Sally Yates, then serving as acting attorney general, said no to the president's orders on Monday, saying they were unlawful.
On Monday night, Trump fired her for that.
The dramatic irony here is that Yates was appointed to that position in part because of her promise to stand up for the law, not the president.
And even more dramatic irony? The person who made her promise that was none other than Trump's pick for new attorney general, Jeff Sessions.
During Yates's Senate confirmation hearing in 2015, when members of Congress asked her a bunch of questions to decide if they could confirm her to the deputy attorney general position or not, Sessions had a chance to ask his own questions.
This was while Barack Obama was still president, and Sessions was concerned Yates would just be a yes-woman to Obama's plans.
You have to watch out because people will be asking you to do things you just need to say no about. Do you think the attorney general has the responsibility to say no to the president if he asks for something that's improper?
Sessions brought up Attorney General Loretta Lynch, implying that Obama appointed her to forward his views. He asked,
If the views the president wants to execute are unlawful, should the attorney general or the deputy attorney general say no?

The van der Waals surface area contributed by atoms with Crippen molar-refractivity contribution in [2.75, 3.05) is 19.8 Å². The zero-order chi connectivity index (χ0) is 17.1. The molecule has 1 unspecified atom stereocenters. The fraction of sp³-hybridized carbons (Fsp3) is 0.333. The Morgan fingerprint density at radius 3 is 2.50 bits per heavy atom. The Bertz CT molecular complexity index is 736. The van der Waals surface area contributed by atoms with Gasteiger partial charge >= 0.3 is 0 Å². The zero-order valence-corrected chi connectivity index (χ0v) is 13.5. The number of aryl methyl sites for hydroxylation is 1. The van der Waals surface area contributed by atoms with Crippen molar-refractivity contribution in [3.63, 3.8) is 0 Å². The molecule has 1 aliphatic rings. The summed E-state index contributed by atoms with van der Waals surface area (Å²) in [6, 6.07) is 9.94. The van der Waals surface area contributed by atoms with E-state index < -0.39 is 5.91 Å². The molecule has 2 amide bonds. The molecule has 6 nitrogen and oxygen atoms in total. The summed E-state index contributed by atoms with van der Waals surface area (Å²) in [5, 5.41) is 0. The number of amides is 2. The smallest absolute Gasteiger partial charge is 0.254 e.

I believe the attorney general or the deputy attorney general has an obligation to follow the law and the Constitution and to give their independent legal advice to the president.
Indeed, that's exactly what Yates did on Monday by saying no to President Trump.
She rejected Trump's executive order banning refugees and immigrants from Muslim-majority countries, which split families apart and caused chaos as it was enacted on Friday night, prompting mass protests.
According to Yates, she declined to defend it because she was "not convinced that the defense of the executive order is consistent with these responsibilities nor am I convinced that the executive order is lawful."
That action is exactly what Sessions asked her to do: Say no when a president suggests something deemed unlawful.
And it's exactly what got her fired by Trump... who wants to replace her with Sessions.
One could maybe suggest politicians only care about saying no on the basis of lawfulness when it doesn't hurt a fellow party member.